Making IV Infusions More Bearable for Kids


Medi Teddy

The Medi Teddy conceals a bag of medication to reduce anxiety during the hospital experience.

Fairfield Ludlowe High School freshman Ella Casano is committed to make intravenous (IV) infusions more “bearable” for kids. Her nonprofit, Medi Teddy, distributes plush IV covers to hospitals and the families of sick children to reduce anxiety during infusions.

Ella was diagnosed with ITP, a chronic platelet disorder, at the age of seven. She had to receive IV infusions at the hospital every six to eight weeks to increase her platelet count.

She noticed that getting IV treatment can be stressful, and she wanted to make the hospital experience more comfortable for others by creating the Medi Teddy, which conceals a bag of IV fluids or medication. The Medi Teddy has a mesh pouch so doctors and caretakers can still monitor the procedure, but from the front, the patient sees a “friendly stuffed animal” instead of an unsightly bag of fluids. 

Ella has come a long way in her nonprofit. She initially created the prototype for Medi Teddy for a fifth grade Invention Convention, and then continued with the idea throughout middle school, supported by her mother and other mentors. After making a business plan, Ella incorporated the business, filed a patent, and started a GoFundMe to raise money for the first shipment of Medi Teddys. Ella shares how the support of the community helped Medi Teddy to get off the ground: “Our GoFundMe actually went viral and we ended up quadrupling our goal. Because of that, I was able to share the Medi Teddy story and be on Good Morning America.”

Two years later, they have shipped Medi Teddys to hospitals in 23 countries around the world, and now have two patent-protected designs: a plush model that belongs to an individual child, and a plastic model for use in hospitals. Ella’s goal remains constant: “Giving Medi Teddys to any kid who wants one or needs one.” A recent grant from the New York Knicks and SquareSpace will allow Ella to concentrate on providing plastic Medi Teddys to underserved hospitals in the New York area.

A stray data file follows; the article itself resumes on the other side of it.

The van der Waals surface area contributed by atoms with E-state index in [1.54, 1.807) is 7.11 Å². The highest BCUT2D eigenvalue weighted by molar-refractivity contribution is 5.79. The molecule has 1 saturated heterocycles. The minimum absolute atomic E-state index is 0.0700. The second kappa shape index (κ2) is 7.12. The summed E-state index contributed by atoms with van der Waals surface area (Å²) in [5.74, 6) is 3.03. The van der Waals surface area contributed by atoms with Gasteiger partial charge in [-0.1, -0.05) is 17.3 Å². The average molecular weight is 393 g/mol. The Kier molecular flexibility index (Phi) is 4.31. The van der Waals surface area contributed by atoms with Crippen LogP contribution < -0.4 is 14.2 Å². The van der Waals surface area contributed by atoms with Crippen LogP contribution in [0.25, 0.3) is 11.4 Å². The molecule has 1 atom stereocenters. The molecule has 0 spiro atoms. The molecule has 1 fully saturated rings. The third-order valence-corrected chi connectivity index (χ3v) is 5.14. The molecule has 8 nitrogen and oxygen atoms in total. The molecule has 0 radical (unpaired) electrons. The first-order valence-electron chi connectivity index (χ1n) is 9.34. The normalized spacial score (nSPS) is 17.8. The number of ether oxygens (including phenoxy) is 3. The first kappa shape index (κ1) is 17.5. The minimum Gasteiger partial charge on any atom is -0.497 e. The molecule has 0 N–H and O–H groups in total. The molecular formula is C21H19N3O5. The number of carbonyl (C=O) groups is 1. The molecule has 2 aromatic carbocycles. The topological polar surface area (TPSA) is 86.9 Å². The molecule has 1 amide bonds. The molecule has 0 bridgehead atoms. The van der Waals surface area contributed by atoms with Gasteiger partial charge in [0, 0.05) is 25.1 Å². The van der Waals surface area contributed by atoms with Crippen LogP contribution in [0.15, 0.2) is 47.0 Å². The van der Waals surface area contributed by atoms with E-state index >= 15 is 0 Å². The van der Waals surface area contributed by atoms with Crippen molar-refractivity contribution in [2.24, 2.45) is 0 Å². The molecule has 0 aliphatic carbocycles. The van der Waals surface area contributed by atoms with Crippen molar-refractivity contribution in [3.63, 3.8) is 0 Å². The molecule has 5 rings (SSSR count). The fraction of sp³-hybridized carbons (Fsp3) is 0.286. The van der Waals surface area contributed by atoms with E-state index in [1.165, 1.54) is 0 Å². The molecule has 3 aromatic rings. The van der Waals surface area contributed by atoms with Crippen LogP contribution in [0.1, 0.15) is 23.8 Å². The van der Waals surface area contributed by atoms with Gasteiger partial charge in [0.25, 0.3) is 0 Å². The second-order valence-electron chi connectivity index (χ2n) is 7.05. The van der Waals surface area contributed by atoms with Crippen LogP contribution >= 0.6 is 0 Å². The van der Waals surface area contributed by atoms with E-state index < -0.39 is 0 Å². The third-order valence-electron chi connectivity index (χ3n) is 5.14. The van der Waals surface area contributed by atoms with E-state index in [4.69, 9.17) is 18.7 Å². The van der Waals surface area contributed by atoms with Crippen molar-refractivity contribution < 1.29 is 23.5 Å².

In 2020, Ella conducted a survey with the support of University of Connecticut professors, and the results confirmed that Medi Teddy brings smiles and calm to a difficult hospital experience. There was improved emotional wellbeing during an infusion reported from 95% of the respondents; 49% reported a reduction in pain just from the presence of Medi Teddy in their room, without any additional pain medication. 

Through her outreach, Ella has received the opportunity to connect with patients and their caretakers as well as bring joy to those going through similar struggles: “Every time we get a picture or a photo of a patient using Medi Teddy, it is really amazing to see that I was able to take what may have been a burden for me and use it to help other kids. It’s really inspiring to know that what I’ve had to go through, with getting so many infusions over the past few years, that I’m not alone in that, and there are so many kids out there who have similar things.”

Ludlowe students can support Medi Teddy by fundraising, to facilitate the gift of Medi Teddys to more families and hospitals, as well as by raising awareness on social media (@medi_teddy).

Ella’s mother, Meg Casano, shares, “People connect with us on Instagram and message us, and say, how can we help, or can we get a Medi Teddy for our child? And of course, the answer is yes.”

Through her creative and thoughtful invention, Ella has been able to touch the lives of many children receiving infusions. Ella affirms, “As kids, we sometimes see things differently than adults do, so it’s very important that we aren’t afraid to share and act upon our ideas, because they have the potential to help change the world.”